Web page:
With his regiment, Gilbert arrives at a makeshift training camp based in a Yorkshire holiday resort. Gilbert and his roommates, Hubert, Fulton, and James, are astounded that British people vacation here, because it’s unbelievably cold and gray. They spend all day on seemingly meaningless drills, like running through freezing fields in their underwear. At night, the men seal the cracks in their cabin with spare clothes to preserve heat, but the bullying Sergeant Thwaites sometimes forces them to open the windows, telling them that “cold air keeps you alert.”
Just as Hortense learned to sing hymns about shepherds in idyllic fields, Gilbert probably grew up imagining that Britain was a paradise. Seeing that it’s not, if only on a physical level, is his first step to dismantling his beliefs about Britain’s superiority to its colonies.
On their first day off, Gilbert, James, Fulton, and Hubert walk into the nearest village, looking for a bar. Gilbert notices that all the locals are looking at them, just as his childhood dog used to examine geckos that passed through his yard. Eventually, some of the braver villagers approach them, asking where they’re from and if they speak English. Fulton even flirts with an attractive woman before a middle-aged man shepherds her away.
The English seem woefully ignorant about people of color, but while their curiosity makes them rude, they don’t display the same ingrained prejudice that characterized the American soldiers. At least initially, this a hopeful sign, suggesting that the men can live in England without the barrier of racism that made America so unpalatable.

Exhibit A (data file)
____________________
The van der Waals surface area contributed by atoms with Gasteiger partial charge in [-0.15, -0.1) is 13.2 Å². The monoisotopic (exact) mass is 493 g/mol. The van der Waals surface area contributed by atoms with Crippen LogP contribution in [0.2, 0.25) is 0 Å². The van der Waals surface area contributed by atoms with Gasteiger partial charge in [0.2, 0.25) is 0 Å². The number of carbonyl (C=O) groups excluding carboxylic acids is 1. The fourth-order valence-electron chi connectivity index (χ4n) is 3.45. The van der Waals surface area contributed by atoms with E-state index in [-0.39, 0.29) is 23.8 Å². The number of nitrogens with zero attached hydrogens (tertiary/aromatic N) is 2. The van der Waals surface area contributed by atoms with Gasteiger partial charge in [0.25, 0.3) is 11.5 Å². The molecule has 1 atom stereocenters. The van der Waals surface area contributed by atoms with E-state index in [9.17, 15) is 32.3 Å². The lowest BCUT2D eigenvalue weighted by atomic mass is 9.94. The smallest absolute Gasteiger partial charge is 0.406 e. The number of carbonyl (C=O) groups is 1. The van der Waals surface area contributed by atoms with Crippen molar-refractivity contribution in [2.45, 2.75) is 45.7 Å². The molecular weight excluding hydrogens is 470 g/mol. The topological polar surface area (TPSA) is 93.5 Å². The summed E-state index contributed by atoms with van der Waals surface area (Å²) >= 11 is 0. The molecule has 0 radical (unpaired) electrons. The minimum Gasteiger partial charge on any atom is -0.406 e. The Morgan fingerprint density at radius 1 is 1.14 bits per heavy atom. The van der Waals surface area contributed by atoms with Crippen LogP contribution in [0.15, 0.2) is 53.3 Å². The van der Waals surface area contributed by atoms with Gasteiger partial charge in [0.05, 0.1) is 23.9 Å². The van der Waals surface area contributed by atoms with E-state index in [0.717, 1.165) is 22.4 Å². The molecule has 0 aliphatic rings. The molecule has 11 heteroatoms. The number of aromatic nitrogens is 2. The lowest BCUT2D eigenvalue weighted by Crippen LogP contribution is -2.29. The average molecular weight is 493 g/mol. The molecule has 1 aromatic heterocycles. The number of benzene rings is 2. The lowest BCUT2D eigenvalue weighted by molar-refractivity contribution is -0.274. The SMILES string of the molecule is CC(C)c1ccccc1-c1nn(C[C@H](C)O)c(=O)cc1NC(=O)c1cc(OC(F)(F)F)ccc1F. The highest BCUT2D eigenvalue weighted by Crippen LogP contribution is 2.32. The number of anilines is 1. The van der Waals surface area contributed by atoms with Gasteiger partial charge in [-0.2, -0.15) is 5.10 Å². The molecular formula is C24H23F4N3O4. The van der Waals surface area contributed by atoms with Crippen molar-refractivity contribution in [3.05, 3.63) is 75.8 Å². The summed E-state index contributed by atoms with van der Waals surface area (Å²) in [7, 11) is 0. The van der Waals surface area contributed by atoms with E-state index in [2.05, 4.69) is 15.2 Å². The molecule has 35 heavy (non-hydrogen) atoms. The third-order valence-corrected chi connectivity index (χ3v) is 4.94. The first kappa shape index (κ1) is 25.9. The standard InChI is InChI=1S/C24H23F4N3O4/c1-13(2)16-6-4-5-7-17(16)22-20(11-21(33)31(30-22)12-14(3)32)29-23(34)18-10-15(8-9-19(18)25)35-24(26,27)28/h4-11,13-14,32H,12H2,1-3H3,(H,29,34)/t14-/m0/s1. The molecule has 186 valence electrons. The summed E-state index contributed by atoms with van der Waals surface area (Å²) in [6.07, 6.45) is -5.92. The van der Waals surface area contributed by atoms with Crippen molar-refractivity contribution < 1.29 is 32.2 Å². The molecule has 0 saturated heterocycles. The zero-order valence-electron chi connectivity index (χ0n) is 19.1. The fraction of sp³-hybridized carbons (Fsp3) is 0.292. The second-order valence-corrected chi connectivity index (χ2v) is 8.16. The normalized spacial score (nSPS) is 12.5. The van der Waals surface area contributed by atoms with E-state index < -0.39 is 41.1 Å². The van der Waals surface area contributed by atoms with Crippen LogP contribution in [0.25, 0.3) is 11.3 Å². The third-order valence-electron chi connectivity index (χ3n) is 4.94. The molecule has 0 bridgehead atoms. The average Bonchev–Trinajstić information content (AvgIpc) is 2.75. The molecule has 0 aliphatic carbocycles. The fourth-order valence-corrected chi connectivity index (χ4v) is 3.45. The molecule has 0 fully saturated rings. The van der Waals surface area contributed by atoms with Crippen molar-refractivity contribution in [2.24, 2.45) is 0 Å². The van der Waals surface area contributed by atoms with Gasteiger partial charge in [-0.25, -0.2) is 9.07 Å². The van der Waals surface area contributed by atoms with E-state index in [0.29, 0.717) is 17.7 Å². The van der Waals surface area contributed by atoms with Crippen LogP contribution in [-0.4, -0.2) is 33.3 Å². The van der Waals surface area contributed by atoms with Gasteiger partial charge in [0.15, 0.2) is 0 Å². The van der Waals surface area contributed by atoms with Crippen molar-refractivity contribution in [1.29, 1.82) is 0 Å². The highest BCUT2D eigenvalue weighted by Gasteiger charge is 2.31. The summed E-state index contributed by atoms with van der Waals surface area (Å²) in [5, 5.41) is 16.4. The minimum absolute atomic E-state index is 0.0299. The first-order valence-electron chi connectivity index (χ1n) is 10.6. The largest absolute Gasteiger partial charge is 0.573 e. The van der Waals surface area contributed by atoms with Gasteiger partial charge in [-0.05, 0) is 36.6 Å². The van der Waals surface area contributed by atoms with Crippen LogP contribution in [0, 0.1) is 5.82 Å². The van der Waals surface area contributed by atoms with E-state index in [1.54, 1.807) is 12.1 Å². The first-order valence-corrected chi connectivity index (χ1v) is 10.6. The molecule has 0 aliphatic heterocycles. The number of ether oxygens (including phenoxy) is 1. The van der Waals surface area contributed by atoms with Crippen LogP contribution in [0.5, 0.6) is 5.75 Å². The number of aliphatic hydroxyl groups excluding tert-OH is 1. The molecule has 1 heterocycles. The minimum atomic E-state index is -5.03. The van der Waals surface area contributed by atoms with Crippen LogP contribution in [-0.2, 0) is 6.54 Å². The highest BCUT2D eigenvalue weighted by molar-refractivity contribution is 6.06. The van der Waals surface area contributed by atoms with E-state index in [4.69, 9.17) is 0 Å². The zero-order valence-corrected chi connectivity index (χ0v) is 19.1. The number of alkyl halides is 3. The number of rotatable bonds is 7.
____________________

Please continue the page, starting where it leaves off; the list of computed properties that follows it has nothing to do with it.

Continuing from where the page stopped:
Explaining his relationship to England, Gilbert says the “mother country” is like a beloved relation named Mother living far away. Children like Gilbert learn that Mother is refined and mannerly, and that she takes care of little children just like the Lord. One day, Mother is “troubled, she need your help,” so men like Gilbert leave everything they know to hurry to her aid. However, when they arrive, they don’t find the beautiful and cultured relative of their imagination but a battered and dirty old woman who doesn’t even know who they are. Just like the imaginary relative, wartime England seems squalid and debased to the Jamaican soldiers. The people are rough, uneducated and rude; a college educated soldier wonders “how many white people come to speak so bad.”
Gilbert’s analogy is striking—it encompasses both his feelings of closeness and worship of the Mother Country (feelings very similar to Hortense’s) and his astonishment when he actually sees what Britain is like. It’s notable that he hasn’t yet commented on the way the British treat him, just the society’s general characteristics. For his whole life, Gilbert aspired to be “refined and mannerly” like the Mother Country, but once he arrives, he realizes that by their own standards, he’s a lot more civilized than most of the British.
For his part, Gilbert is chagrined that while he’s known since childhood minute details of British geography and culture, and can talk intelligently about British railways and government, the average British soldier has never heard of Jamaica and thinks it’s in Africa. Moreover, most British people they meet assume the Jamaican soldiers grew up in “jungles and swinging through trees.” Gilbert knows that these people would not spring to Jamaica’s defense as he has rushed to help Britain.
Here, Gilbert begins to express the disillusionment and bitterness that intensify as he spends more time in Britain. It’s very clear that not only is the Mother Country much less “refined” than her colonial subjects believe, she doesn’t have a mutually beneficial relationship with her colonies. Instead, the relationship is an exploitative one.